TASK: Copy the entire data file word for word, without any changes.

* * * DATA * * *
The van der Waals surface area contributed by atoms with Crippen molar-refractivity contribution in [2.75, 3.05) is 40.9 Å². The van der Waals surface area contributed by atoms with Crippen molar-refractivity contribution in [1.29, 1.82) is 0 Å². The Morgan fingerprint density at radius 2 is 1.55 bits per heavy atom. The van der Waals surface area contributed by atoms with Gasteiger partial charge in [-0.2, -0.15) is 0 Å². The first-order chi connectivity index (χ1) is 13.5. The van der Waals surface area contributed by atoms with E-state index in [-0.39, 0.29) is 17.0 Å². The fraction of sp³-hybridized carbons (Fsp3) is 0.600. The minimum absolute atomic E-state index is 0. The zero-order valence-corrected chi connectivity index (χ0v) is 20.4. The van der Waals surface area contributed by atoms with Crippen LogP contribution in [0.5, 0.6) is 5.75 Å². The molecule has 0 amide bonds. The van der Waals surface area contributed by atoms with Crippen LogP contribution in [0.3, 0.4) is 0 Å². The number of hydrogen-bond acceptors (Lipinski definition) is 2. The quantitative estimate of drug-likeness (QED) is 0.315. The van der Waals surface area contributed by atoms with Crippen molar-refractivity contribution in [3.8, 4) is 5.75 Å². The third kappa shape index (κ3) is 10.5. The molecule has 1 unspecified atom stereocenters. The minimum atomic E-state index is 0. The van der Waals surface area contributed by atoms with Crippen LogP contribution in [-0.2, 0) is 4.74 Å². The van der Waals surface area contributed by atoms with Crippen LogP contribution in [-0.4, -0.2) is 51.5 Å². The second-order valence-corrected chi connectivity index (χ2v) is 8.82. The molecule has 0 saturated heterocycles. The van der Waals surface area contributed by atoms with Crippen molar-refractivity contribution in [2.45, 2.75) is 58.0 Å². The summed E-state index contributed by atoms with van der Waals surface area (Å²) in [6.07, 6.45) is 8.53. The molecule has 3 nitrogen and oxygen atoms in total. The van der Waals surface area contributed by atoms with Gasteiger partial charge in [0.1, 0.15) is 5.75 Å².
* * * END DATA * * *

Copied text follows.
The van der Waals surface area contributed by atoms with Crippen molar-refractivity contribution in [2.75, 3.05) is 40.9 Å². The van der Waals surface area contributed by atoms with Crippen molar-refractivity contribution in [1.29, 1.82) is 0 Å². The Morgan fingerprint density at radius 2 is 1.55 bits per heavy atom. The van der Waals surface area contributed by atoms with Gasteiger partial charge in [-0.2, -0.15) is 0 Å². The first-order chi connectivity index (χ1) is 13.5. The van der Waals surface area contributed by atoms with E-state index in [-0.39, 0.29) is 17.0 Å². The fraction of sp³-hybridized carbons (Fsp3) is 0.600. The minimum absolute atomic E-state index is 0. The zero-order valence-corrected chi connectivity index (χ0v) is 20.4. The van der Waals surface area contributed by atoms with Crippen LogP contribution in [0.5, 0.6) is 5.75 Å². The molecule has 0 amide bonds. The van der Waals surface area contributed by atoms with Crippen LogP contribution in [0.3, 0.4) is 0 Å². The number of hydrogen-bond acceptors (Lipinski definition) is 2. The quantitative estimate of drug-likeness (QED) is 0.315. The van der Waals surface area contributed by atoms with Crippen molar-refractivity contribution in [3.8, 4) is 5.75 Å². The third kappa shape index (κ3) is 10.5. The molecule has 1 unspecified atom stereocenters. The minimum atomic E-state index is 0. The van der Waals surface area contributed by atoms with Crippen LogP contribution in [-0.2, 0) is 4.74 Å². The van der Waals surface area contributed by atoms with Crippen LogP contribution in [-0.4, -0.2) is 51.5 Å². The second-order valence-corrected chi connectivity index (χ2v) is 8.82. The molecule has 0 saturated heterocycles. The van der Waals surface area contributed by atoms with Crippen molar-refractivity contribution in [2.45, 2.75) is 58.0 Å². The summed E-state index contributed by atoms with van der Waals surface area (Å²) in [6.07, 6.45) is 8.53. The molecule has 3 nitrogen and oxygen atoms in total. The van der Waals surface area contributed by atoms with Gasteiger partial charge in [0.1, 0.15) is 5.75 Å².